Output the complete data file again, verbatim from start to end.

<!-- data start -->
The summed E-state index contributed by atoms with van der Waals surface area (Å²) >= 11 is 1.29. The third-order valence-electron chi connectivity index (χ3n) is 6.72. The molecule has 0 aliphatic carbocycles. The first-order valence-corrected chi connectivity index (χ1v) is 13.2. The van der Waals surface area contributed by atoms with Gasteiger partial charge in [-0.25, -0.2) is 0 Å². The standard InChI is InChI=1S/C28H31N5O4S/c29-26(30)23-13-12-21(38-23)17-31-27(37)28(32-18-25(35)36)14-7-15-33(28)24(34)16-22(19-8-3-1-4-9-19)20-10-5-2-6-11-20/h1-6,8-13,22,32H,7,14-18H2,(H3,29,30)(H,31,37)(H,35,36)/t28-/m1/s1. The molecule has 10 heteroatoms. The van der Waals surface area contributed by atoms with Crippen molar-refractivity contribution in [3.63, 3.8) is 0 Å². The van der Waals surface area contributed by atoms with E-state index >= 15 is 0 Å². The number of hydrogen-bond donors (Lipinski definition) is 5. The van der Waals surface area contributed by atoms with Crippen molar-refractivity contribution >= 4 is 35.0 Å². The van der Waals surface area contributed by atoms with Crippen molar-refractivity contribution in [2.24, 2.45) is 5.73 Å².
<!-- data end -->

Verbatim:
The summed E-state index contributed by atoms with van der Waals surface area (Å²) >= 11 is 1.29. The third-order valence-electron chi connectivity index (χ3n) is 6.72. The molecule has 0 aliphatic carbocycles. The first-order valence-corrected chi connectivity index (χ1v) is 13.2. The van der Waals surface area contributed by atoms with Gasteiger partial charge in [-0.25, -0.2) is 0 Å². The standard InChI is InChI=1S/C28H31N5O4S/c29-26(30)23-13-12-21(38-23)17-31-27(37)28(32-18-25(35)36)14-7-15-33(28)24(34)16-22(19-8-3-1-4-9-19)20-10-5-2-6-11-20/h1-6,8-13,22,32H,7,14-18H2,(H3,29,30)(H,31,37)(H,35,36)/t28-/m1/s1. The molecule has 10 heteroatoms. The van der Waals surface area contributed by atoms with Crippen molar-refractivity contribution in [3.63, 3.8) is 0 Å². The van der Waals surface area contributed by atoms with E-state index >= 15 is 0 Å². The number of hydrogen-bond donors (Lipinski definition) is 5. The van der Waals surface area contributed by atoms with Crippen molar-refractivity contribution >= 4 is 35.0 Å². The van der Waals surface area contributed by atoms with Crippen molar-refractivity contribution in [2.24, 2.45) is 5.73 Å².